Hydraulically actuated valve deactivating roller follower
Hydraulically actuated latching valve deactivation
Deactivation roller hydraulic valve lifter Patent #: 6497207
ApplicationNo. 11401743 filed on 04/11/2006
US Classes:123/90.48, Tappet123/90.16, Cam-to-valve relationship123/90.41, Individually fulcrumed123/90.55, Hydraulic123/90.43Lash adjustment at fulcrum
ExaminersPrimary: Denion, Thomas
Assistant: Eshete, Zelalem
Attorney, Agent or Firm
International ClassF01L 1/14
The present invention relates to hydraulic valve mechanisms for activating valves in response to rotation of a camshaft in an internal combustion engine; more particularly, to such mechanisms having a locking mechanism for selectively engagingand disengaging such activation; and most particularly, to such a hydraulic deactivating hydraulic valve mechanism having a vented internal lost motion spring and oil supply to the hydraulic element assembly that bypasses the lost motion spring chamberto minimize oil pumping by the mechanism while in deactivation mode.
BACKGROUND OF THE INVENTION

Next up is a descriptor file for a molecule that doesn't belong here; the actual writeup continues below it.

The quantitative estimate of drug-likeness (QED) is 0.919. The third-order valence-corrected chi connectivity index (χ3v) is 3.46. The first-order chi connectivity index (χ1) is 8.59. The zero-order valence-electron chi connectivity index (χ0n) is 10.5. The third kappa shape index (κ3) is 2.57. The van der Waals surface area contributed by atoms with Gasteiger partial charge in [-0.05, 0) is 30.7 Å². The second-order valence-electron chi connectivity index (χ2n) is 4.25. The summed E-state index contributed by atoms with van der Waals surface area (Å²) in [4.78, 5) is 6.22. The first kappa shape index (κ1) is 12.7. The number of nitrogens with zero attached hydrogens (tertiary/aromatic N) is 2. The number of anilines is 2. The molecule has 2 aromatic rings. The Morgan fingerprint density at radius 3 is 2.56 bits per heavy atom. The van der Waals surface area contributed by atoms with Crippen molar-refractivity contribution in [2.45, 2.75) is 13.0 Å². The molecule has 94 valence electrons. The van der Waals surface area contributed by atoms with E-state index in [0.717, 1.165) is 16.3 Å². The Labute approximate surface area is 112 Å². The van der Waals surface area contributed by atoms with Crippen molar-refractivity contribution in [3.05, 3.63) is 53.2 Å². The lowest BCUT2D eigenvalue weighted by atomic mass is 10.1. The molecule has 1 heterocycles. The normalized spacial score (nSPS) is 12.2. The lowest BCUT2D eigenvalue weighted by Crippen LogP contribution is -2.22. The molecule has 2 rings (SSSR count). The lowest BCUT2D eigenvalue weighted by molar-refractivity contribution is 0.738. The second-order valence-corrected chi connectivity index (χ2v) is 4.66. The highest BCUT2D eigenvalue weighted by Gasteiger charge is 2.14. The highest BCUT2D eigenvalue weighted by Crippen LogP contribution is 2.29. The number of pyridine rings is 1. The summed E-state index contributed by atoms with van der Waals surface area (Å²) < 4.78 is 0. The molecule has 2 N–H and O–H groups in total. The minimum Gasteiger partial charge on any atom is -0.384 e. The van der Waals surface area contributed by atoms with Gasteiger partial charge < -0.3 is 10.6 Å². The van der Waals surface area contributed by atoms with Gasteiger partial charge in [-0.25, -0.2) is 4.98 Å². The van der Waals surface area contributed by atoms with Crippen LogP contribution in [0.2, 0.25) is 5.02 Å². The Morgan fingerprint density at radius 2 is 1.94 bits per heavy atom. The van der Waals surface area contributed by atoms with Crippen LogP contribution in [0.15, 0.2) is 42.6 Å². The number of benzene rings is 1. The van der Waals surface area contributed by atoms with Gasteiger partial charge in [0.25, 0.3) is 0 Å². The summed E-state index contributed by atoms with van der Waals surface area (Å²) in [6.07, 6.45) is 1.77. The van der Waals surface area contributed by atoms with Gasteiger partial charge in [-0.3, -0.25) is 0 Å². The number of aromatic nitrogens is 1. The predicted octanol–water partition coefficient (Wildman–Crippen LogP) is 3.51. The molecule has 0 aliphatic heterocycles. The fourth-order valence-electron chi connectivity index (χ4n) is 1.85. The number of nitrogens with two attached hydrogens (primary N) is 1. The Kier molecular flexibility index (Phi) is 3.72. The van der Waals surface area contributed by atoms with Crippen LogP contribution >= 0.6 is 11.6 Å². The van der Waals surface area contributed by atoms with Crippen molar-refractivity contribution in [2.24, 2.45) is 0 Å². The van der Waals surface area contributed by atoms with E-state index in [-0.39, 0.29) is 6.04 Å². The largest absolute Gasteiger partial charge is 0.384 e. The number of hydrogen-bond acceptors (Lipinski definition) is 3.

It is well known that overall fuel efficiency in a multiple-cylinder internal combustion engine can be increased by selective deactivation of one or more of the engine valves, especially the intake valves, under certain engine load conditions. For a cam-in-block pushrod engine, a known approach to providing selective deactivation is to equip the hydraulic lifters for those valves with a locking mechanism whereby the lifters may be rendered incapable of transferring the cyclic motion of enginecams into reciprocal motion of the associated pushrods. Typically, a deactivating hydraulic valve lifter (DHVL) includes, in addition to the conventional hydraulic lash compensation element, an outer body and a concentric locking pin housing disposedinside the outer body. The inner locking pin housing and outer body are mechanically connected to the pushrod and to the cam lobe, respectively, and may be selectively latched and unlatched hydromechanically to each other, typically by the selectiveengagement of one or more locking pins by pressurized engine oil.